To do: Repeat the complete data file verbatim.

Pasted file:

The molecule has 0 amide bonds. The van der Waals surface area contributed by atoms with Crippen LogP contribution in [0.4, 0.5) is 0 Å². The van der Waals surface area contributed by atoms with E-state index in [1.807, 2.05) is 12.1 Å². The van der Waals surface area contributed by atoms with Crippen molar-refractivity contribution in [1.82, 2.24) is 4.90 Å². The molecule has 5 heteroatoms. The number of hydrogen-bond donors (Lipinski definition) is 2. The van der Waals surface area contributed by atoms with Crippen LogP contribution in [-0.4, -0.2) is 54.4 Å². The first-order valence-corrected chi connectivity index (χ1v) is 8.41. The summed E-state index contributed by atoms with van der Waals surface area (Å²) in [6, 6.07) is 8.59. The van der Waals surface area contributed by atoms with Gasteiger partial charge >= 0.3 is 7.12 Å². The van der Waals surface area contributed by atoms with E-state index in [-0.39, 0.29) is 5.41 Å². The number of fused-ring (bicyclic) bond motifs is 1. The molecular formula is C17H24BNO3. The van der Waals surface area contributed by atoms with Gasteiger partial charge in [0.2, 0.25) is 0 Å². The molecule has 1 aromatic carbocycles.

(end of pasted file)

The molecule has 0 amide bonds. The van der Waals surface area contributed by atoms with Crippen LogP contribution in [0.4, 0.5) is 0 Å². The van der Waals surface area contributed by atoms with E-state index in [1.807, 2.05) is 12.1 Å². The van der Waals surface area contributed by atoms with Crippen molar-refractivity contribution in [1.82, 2.24) is 4.90 Å². The molecule has 5 heteroatoms. The number of hydrogen-bond donors (Lipinski definition) is 2. The van der Waals surface area contributed by atoms with Crippen LogP contribution in [-0.4, -0.2) is 54.4 Å². The first-order valence-corrected chi connectivity index (χ1v) is 8.41. The summed E-state index contributed by atoms with van der Waals surface area (Å²) in [6, 6.07) is 8.59. The van der Waals surface area contributed by atoms with Gasteiger partial charge >= 0.3 is 7.12 Å². The van der Waals surface area contributed by atoms with E-state index in [-0.39, 0.29) is 5.41 Å². The number of fused-ring (bicyclic) bond motifs is 1. The molecular formula is C17H24BNO3. The van der Waals surface area contributed by atoms with Gasteiger partial charge in [0.2, 0.25) is 0 Å². The molecule has 1 aromatic carbocycles.